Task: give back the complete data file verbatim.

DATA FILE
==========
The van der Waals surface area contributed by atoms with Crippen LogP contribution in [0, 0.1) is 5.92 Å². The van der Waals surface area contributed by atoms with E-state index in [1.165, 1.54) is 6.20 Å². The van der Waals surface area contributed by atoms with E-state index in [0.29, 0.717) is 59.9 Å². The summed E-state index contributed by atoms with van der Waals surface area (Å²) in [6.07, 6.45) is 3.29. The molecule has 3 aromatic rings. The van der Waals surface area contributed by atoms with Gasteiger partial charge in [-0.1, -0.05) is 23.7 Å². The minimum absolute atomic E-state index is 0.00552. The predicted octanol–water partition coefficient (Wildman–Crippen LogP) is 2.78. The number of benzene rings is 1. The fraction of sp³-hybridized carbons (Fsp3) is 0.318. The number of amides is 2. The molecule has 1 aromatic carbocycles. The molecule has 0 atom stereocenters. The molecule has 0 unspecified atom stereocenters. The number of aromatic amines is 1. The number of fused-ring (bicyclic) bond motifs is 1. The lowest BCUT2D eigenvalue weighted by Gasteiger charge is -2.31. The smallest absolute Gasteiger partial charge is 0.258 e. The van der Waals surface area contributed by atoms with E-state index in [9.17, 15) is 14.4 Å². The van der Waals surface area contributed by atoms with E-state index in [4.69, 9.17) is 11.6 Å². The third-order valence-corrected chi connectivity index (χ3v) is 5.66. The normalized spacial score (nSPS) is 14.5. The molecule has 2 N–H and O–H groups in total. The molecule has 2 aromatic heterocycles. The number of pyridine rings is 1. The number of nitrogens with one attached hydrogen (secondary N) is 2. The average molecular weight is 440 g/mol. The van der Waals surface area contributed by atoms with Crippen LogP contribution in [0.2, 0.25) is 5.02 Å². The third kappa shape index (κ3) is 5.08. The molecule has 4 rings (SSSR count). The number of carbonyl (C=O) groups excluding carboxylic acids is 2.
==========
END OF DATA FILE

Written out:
The van der Waals surface area contributed by atoms with Crippen LogP contribution in [0, 0.1) is 5.92 Å². The van der Waals surface area contributed by atoms with E-state index in [1.165, 1.54) is 6.20 Å². The van der Waals surface area contributed by atoms with E-state index in [0.29, 0.717) is 59.9 Å². The summed E-state index contributed by atoms with van der Waals surface area (Å²) in [6.07, 6.45) is 3.29. The molecule has 3 aromatic rings. The van der Waals surface area contributed by atoms with Gasteiger partial charge in [-0.1, -0.05) is 23.7 Å². The minimum absolute atomic E-state index is 0.00552. The predicted octanol–water partition coefficient (Wildman–Crippen LogP) is 2.78. The number of benzene rings is 1. The fraction of sp³-hybridized carbons (Fsp3) is 0.318. The number of amides is 2. The molecule has 1 aromatic carbocycles. The molecule has 0 atom stereocenters. The molecule has 0 unspecified atom stereocenters. The number of aromatic amines is 1. The number of fused-ring (bicyclic) bond motifs is 1. The lowest BCUT2D eigenvalue weighted by Gasteiger charge is -2.31. The smallest absolute Gasteiger partial charge is 0.258 e. The van der Waals surface area contributed by atoms with E-state index in [9.17, 15) is 14.4 Å². The van der Waals surface area contributed by atoms with E-state index in [4.69, 9.17) is 11.6 Å². The third-order valence-corrected chi connectivity index (χ3v) is 5.66. The normalized spacial score (nSPS) is 14.5. The molecule has 2 N–H and O–H groups in total. The molecule has 2 aromatic heterocycles. The number of pyridine rings is 1. The number of nitrogens with one attached hydrogen (secondary N) is 2. The average molecular weight is 440 g/mol. The van der Waals surface area contributed by atoms with Crippen LogP contribution in [0.2, 0.25) is 5.02 Å². The third kappa shape index (κ3) is 5.08. The molecule has 4 rings (SSSR count). The number of carbonyl (C=O) groups excluding carboxylic acids is 2.